For average stars like the Sun, the process of ejecting its outer layers continues until the stellar core is exposed. This dead, but still ferociously hot stellar cinder is called a White Dwarf. White dwarfs, which are roughly the size of our Earth despite containing the mass of a star, once puzzled astronomers – why didn’t they collapse further? What force supported the mass of the core? Quantum mechanics provided the explanation. Pressure from fast moving electrons keeps these stars from collapsing. The more massive the core, the denser the white dwarf that is formed. Thus, the smaller a white dwarf is in diameter, the larger it is in mass! These paradoxical stars are very common – our own Sun will be a white dwarf billions of years from now. White dwarfs are intrinsically very faint because they are so small and, lacking a source of energy production, they fade into oblivion as they gradually cool down.
This fate awaits only those stars with a mass up to about 1.4 times the mass of our Sun. Above that mass, electron pressure cannot support the core against further collapse. Such stars suffer a different fate as described below.
Supernovae Leave Behind Neutron Stars or Black Holes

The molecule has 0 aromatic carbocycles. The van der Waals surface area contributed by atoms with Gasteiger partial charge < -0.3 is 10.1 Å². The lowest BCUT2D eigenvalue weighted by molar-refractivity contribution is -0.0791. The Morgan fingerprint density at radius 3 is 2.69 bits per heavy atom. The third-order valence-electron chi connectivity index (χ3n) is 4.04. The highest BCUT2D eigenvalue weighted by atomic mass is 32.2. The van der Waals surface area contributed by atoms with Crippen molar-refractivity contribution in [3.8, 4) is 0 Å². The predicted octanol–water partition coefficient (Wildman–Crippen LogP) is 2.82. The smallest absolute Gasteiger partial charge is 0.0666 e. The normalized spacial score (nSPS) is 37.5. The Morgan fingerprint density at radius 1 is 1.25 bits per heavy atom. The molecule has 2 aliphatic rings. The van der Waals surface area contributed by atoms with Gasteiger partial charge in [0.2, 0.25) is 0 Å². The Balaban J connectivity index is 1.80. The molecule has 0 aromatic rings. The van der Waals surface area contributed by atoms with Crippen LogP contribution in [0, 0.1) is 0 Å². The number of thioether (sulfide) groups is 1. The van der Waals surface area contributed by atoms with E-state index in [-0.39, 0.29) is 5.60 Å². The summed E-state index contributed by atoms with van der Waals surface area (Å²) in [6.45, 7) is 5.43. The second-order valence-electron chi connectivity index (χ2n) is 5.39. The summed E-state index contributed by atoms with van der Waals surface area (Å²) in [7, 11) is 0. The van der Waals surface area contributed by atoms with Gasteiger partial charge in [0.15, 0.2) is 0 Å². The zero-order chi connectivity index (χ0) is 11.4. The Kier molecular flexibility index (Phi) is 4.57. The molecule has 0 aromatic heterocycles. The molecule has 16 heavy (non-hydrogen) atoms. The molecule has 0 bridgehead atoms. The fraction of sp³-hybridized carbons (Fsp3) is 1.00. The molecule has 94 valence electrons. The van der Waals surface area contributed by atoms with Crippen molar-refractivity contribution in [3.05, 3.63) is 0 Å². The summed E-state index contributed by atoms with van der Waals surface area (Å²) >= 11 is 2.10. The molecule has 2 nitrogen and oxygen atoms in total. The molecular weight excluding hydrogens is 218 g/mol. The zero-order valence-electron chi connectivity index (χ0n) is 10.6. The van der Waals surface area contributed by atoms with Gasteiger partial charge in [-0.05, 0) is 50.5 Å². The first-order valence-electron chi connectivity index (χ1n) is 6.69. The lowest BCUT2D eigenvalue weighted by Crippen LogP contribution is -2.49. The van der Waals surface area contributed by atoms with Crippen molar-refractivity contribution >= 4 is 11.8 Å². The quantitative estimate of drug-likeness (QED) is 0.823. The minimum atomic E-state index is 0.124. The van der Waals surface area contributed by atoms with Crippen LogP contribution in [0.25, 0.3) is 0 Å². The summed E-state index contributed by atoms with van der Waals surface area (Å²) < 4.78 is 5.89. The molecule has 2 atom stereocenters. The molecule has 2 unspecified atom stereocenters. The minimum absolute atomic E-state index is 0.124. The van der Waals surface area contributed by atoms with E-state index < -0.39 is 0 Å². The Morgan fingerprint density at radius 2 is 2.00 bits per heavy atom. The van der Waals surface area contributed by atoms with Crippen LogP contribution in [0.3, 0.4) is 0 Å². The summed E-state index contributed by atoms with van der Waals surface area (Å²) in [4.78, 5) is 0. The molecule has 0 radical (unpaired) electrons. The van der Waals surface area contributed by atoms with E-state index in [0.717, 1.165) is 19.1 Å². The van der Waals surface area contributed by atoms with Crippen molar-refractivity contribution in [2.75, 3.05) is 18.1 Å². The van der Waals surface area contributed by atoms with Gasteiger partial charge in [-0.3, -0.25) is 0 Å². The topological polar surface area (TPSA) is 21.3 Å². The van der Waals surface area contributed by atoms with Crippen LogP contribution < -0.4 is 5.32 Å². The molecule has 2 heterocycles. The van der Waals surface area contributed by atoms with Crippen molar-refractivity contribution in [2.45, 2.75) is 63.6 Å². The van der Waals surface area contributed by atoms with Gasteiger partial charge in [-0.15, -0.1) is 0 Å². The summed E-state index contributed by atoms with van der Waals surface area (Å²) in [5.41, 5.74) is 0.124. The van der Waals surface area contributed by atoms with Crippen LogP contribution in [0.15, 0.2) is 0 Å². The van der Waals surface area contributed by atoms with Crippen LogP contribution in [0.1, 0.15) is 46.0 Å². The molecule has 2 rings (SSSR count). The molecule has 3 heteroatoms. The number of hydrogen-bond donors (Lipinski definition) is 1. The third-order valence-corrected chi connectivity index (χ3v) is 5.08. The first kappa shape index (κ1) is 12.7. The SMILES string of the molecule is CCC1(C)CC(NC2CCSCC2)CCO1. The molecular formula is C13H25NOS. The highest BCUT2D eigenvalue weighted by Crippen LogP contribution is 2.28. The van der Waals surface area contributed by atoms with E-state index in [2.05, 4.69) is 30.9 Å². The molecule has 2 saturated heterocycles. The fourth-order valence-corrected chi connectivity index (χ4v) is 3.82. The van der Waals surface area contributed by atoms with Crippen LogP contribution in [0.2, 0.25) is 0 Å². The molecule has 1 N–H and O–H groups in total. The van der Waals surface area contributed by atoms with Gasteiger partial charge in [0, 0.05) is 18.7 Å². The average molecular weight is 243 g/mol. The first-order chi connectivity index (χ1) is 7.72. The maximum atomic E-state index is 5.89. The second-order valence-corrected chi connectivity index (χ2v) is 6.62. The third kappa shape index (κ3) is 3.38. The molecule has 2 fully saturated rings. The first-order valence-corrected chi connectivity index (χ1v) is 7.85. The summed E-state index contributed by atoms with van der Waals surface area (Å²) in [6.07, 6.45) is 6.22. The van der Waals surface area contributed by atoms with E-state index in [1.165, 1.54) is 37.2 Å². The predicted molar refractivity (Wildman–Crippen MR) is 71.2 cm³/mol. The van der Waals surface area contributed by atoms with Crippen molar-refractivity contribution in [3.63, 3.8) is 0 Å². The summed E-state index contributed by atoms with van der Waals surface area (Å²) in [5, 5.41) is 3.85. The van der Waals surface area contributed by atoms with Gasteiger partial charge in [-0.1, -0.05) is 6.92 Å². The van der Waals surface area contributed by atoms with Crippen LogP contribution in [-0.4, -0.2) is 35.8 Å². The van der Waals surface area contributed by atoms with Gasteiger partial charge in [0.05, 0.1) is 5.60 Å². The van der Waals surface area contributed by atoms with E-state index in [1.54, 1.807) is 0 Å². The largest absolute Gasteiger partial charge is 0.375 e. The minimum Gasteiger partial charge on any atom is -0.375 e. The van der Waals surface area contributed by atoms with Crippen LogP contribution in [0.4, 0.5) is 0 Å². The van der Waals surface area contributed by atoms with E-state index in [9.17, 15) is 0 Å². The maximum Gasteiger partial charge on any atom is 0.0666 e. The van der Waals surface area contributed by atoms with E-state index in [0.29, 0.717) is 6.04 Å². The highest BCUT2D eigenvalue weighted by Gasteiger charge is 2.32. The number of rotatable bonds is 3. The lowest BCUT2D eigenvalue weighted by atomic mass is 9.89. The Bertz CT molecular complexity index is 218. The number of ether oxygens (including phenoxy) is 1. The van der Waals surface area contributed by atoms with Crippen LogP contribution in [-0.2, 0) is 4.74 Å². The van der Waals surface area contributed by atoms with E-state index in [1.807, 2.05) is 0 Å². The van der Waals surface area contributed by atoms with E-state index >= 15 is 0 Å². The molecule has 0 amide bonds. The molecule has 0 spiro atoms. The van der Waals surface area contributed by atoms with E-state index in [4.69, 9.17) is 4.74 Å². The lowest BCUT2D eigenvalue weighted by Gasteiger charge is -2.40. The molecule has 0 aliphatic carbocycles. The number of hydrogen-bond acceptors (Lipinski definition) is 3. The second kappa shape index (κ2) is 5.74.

Main sequence stars over eight solar masses are destined to die in a titanic explosion called a supernova. A supernova is not merely a bigger nova. In a nova, only the star’s surface explodes. In a supernova, the star’s core collapses and then explodes. In massive stars, a complex series of nuclear reactions leads to the production of iron in the core. Having achieved iron, the star has wrung all the energy it can out of nuclear fusion – fusion reactions that form elements heavier than iron actually consume energy rather than produce it. The star no longer has any way to support its own mass, and the iron core collapses. In just a matter of seconds the core shrinks from roughly 5000 miles across to just a dozen, and the temperature spikes 100 billion degrees or more. The outer layers of the star initially begin to collapse along with the core, but rebound with the enormous release of energy and are thrown violently outward. Supernovae release an almost unimaginable amount of energy. For a period of days to weeks, a supernova may outshine an entire galaxy. Likewise, all the naturally occurring elements and a rich array of subatomic particles are produced in these explosions. On average, a supernova explosion occurs about once every hundred years in the typical galaxy. About 25 to 50 supernovae are discovered each year in other galaxies, but most are too far away to be seen without a telescope.